2.3. Solid-state 13C NMR spectroscopy

Solid-state 13C NMR experiments were performed on a Bruker Avance 300 spectrometer operating at 75.47 MHz for 13C using a commercial double resonance 4 mm MAS NMR probe. Ramped 1H–13C cross-polarization (CP; Pines et al., 1973; Metz et al., 1994) was used (contact time: 4 ms, number of scans: 40,000, repetition time: 2 s). SPINAL 1H-decoupling (Fung et al., 2000) was applied during signal acquisition. The temperature inside the rotor was calibrated using the 207Pb chemical shift of lead nitrate as a temperature reference (Ferguson and Haw, 1995). The chemical shifts were referenced relative to tetramethylsilane (TMS).

2.4. Raman and FT-IR spectroscopy

Raman spectra were recorded on a Kaiser HoloLab Series 2000 microscope coupled to an f/1.8 Holospec spectrograph (Kaiser Optical Systems, Ann Arbor MI, USA) with a liquid nitrogen cooled CCD camera (Roper Scientific, Trenton NJ, USA). A Toptica XTRA laser (Toptica Photonics AG, Gräfelfing, Germany) with an excitation wavelength of 785 nm was used. The spectra were baseline-corrected using a multi-point linear baseline (at 350, 800, 1700, 1960, 2600, 2750, and 3050 cm−1). Infrared spectra were recorded on a Nicolet 210 FT-IR Spectrometer. About 1–2 mg of the sample was mixed with 400 mg KBr and compressed. 100 scans were recorded at a spectral resolution of 2 cm−1. All spectra were baseline corrected with a two-point linear baseline (at 845 and 1890 cm−1).

3. Results and discussion

Images of the skeleton of the marine demosponge I. basta after different isolation steps are shown in Fig. 1B and C (cf. Experimental section). The alkali-based treatment reveals a scaffold which closely resembles the shape of the I. basta skeleton. It consists of cross-linked fibers forming a two-dimensional network with almost quadratic chambers. After extraction steps 2 and 3, the material still contained a certain amount of pigments giving rise to the red color (Fig. 1B). These pigments were removed by subsequent soaking in H2O2 for 10 min. After this final purification, clean white scaffolds remain (Fig. 1C). SEM investigations show that the scaffolds isolated by NaOH treatment from I. basta skeletons consist of a rather loosely packed and deeply fissured material (see Figs. 2 and and3).3). The X-ray diffractograms of the scaffolds obtained after NaOH treatment exhibit only a few, broad reflections at positions characteristic for α-chitin (see Supplementary material). In combination with the observations demonstrated in Figs. 2 and and3,3, this behaviour indicates a nanocrystalline organization of the material. Similar observations were made for the nanocrystalline squid pen β-chitin (Fan et al., 2008) which exhibits similarly broad X-ray reflections. For the I. basta skeleton after the third isolation step, the average particle size is estimated to be of the order of tens of nanometers. It is, therefore, impossible to determine the crystal structure of the isolated material by X-ray diffraction. Therefore, the structural characterization of the isolated I. basta scaffold must rely on spectroscopic techniques such as solid-state 13C NMR or optical spectroscopy. These techniques do not require crystalline samples.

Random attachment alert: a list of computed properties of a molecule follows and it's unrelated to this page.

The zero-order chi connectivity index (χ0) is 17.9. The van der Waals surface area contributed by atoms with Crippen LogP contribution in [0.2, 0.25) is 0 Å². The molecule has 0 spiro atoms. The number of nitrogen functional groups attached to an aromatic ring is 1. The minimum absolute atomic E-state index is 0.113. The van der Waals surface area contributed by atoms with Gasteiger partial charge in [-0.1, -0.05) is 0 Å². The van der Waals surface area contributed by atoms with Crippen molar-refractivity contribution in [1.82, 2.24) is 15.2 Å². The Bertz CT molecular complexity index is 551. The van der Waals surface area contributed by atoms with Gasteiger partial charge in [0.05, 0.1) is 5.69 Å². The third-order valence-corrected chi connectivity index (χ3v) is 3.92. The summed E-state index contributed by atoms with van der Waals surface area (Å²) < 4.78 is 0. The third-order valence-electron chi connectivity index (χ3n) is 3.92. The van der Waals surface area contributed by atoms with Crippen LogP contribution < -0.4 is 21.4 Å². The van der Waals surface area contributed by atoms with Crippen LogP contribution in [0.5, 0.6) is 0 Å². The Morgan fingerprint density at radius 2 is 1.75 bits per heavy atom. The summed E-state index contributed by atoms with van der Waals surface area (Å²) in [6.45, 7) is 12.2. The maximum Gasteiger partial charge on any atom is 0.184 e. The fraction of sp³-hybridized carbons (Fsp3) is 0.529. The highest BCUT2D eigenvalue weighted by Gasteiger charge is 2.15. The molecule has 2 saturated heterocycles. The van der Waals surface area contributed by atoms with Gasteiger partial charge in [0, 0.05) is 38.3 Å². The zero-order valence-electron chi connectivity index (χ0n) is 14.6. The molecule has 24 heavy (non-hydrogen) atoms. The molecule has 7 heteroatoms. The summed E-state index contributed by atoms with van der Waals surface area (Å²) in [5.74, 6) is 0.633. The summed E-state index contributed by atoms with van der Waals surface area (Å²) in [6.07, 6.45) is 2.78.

Fig. 2
SEM images showing the micro- and nano-organization of a selected chitin fiber from the I. basta skeleton after step 3. The image at the bottom is taken from the disrupted fiber shown in the top image (white arrow).
Fig. 3
SEM image of an alkali-treated sample showing the nano-organization of the I. basta chitinous fibres (characteristic nanofibrils are marked with white arrows).